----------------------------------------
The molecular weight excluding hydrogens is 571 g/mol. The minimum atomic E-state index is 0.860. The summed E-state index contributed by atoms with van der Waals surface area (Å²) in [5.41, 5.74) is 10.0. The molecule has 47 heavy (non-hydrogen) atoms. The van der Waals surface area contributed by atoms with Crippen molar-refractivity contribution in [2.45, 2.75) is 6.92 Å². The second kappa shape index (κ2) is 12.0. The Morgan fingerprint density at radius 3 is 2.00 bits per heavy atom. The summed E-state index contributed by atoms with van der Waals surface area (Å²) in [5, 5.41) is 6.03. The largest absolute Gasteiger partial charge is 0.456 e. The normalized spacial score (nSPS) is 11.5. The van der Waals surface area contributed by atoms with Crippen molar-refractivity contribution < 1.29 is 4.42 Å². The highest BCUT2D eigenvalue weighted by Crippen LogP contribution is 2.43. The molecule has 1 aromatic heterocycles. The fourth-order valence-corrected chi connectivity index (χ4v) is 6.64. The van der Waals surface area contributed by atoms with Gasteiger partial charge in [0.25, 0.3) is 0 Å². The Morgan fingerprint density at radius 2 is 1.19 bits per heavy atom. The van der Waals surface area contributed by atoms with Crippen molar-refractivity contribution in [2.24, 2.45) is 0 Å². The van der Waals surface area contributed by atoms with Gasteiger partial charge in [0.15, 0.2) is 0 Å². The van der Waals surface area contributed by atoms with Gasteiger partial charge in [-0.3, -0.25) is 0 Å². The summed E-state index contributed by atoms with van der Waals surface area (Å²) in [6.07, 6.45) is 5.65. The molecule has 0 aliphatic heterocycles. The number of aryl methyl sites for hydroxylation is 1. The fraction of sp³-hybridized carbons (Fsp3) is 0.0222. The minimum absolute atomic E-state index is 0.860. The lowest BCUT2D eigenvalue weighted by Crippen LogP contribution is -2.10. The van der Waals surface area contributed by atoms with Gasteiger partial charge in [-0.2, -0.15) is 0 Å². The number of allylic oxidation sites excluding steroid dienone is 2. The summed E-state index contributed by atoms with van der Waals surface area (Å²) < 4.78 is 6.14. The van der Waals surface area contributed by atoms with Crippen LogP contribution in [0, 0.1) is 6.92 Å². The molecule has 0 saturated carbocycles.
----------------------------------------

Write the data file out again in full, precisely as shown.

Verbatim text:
The molecular weight excluding hydrogens is 571 g/mol. The minimum atomic E-state index is 0.860. The summed E-state index contributed by atoms with van der Waals surface area (Å²) in [5.41, 5.74) is 10.0. The molecule has 47 heavy (non-hydrogen) atoms. The van der Waals surface area contributed by atoms with Crippen molar-refractivity contribution in [2.45, 2.75) is 6.92 Å². The second kappa shape index (κ2) is 12.0. The Morgan fingerprint density at radius 3 is 2.00 bits per heavy atom. The summed E-state index contributed by atoms with van der Waals surface area (Å²) in [5, 5.41) is 6.03. The largest absolute Gasteiger partial charge is 0.456 e. The normalized spacial score (nSPS) is 11.5. The van der Waals surface area contributed by atoms with Crippen molar-refractivity contribution < 1.29 is 4.42 Å². The highest BCUT2D eigenvalue weighted by Crippen LogP contribution is 2.43. The molecule has 1 aromatic heterocycles. The fourth-order valence-corrected chi connectivity index (χ4v) is 6.64. The van der Waals surface area contributed by atoms with Gasteiger partial charge in [0.25, 0.3) is 0 Å². The Morgan fingerprint density at radius 2 is 1.19 bits per heavy atom. The van der Waals surface area contributed by atoms with Crippen molar-refractivity contribution in [2.24, 2.45) is 0 Å². The van der Waals surface area contributed by atoms with Gasteiger partial charge in [0.15, 0.2) is 0 Å². The van der Waals surface area contributed by atoms with Gasteiger partial charge in [-0.3, -0.25) is 0 Å². The summed E-state index contributed by atoms with van der Waals surface area (Å²) in [6.07, 6.45) is 5.65. The molecule has 0 aliphatic heterocycles. The number of aryl methyl sites for hydroxylation is 1. The fraction of sp³-hybridized carbons (Fsp3) is 0.0222. The minimum absolute atomic E-state index is 0.860. The lowest BCUT2D eigenvalue weighted by Crippen LogP contribution is -2.10. The van der Waals surface area contributed by atoms with Gasteiger partial charge in [-0.2, -0.15) is 0 Å². The number of allylic oxidation sites excluding steroid dienone is 2. The summed E-state index contributed by atoms with van der Waals surface area (Å²) < 4.78 is 6.14. The van der Waals surface area contributed by atoms with Crippen LogP contribution in [0, 0.1) is 6.92 Å². The molecule has 0 saturated carbocycles.